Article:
This is a symptom of disease rather than an independent malady. It is indicative of quite a variety of conditions. The discharge to which the term "whites" or "female weakness" is familiarly applied, varies considerably in character. A natural discharge of whitish mucus, the proper secretion of the vaginal mucous membrane, takes place for a short time just before and just after menstruation, and need occasion no concern; but when the discharge becomes continuous, not disappearing in the interval between the menstrual periods, it becomes a symptom of disease. A very profuse discharge naturally takes place also in the latter part of pregnancy.

The indication of this symptom depends largely upon the character of the discharge. Viscid, mucous discharges are generally from the womb. Curdy, mucous discharges are occasioned by catarrh of the vagina. Clear or turbid watery discharges, especially when very offensive in character, are indicative of tumors or malignant disease of the womb. Discharges containing pus are indicative of inflammation or ulceration; they may proceed from the vaginal mucous membrane or from the uterus. Reddish or bloody discharges accompany tumors of various kinds, cancer, and ulceration of the womb; discharges of a very offensive character, especially when occasionally mixed with blood, are indicative of the presence of malignant disease. Offensive discharges are not positive evidence of the presence of cancer, however, as they may arise from other causes.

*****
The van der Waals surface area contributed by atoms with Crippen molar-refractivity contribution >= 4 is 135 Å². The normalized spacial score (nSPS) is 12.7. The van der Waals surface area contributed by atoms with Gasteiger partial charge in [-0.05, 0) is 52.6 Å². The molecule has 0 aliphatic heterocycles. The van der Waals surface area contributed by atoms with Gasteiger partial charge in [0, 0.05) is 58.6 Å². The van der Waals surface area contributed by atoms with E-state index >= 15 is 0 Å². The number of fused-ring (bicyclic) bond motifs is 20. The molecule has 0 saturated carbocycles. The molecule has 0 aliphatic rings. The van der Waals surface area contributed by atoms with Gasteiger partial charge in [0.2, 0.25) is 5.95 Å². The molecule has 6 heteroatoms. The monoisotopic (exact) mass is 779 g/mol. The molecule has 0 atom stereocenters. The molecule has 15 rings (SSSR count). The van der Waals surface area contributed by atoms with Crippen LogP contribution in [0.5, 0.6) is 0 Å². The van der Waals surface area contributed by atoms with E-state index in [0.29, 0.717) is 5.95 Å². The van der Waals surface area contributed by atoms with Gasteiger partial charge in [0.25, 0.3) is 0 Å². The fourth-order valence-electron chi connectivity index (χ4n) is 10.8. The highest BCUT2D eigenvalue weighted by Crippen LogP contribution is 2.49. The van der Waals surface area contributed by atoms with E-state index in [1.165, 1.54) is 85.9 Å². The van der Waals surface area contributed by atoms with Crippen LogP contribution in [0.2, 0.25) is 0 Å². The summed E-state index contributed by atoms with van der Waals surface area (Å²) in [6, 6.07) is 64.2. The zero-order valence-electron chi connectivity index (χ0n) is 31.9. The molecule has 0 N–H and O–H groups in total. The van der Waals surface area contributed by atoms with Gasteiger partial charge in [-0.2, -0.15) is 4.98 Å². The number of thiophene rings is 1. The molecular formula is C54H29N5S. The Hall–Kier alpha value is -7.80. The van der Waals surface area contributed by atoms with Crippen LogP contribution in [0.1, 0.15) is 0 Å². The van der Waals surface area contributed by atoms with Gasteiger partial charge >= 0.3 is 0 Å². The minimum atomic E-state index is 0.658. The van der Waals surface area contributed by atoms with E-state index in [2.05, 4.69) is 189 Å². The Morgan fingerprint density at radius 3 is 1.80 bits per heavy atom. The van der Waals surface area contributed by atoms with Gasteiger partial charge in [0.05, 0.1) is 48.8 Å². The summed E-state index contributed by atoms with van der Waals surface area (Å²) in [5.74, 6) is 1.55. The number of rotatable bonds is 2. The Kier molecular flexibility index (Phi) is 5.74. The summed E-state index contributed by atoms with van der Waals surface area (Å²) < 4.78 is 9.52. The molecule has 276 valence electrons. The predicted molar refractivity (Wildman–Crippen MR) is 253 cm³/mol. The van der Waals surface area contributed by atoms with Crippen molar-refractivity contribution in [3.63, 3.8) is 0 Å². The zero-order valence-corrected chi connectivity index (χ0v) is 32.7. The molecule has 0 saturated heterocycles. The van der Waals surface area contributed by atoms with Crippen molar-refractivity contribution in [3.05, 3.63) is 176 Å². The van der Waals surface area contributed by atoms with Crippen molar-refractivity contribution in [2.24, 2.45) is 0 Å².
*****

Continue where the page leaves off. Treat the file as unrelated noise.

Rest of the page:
In an addition to the special causes mentioned, leucorrhoea may result from simple congestion of the blood-vessels of the vaginal mucous membrane due to improper dress, It may also be occasioned by taking cold, by sexual excess, and by a debilitated condition of the stomach.

The Treatment of Leucorrhoea - Whites

Hot douches and sitz baths are as effective for this as for other morbid conditions of the female sexual organs. The hot water injection should be made slightly astringent in character by the addition of powdered alum, tannin, and other mild astringents. Alum may be used in the proportion of a teaspoonful to a quart of water. Tannin may be used in proportion of one dram to the same quantity of water. When the discharge is offensive, a solution of permanganate of potash in the proportion of ten grains to a pint of water, or carbolic acid in proportion of fifteen drops to a pint of water, will generally be effective in correcting the fetor.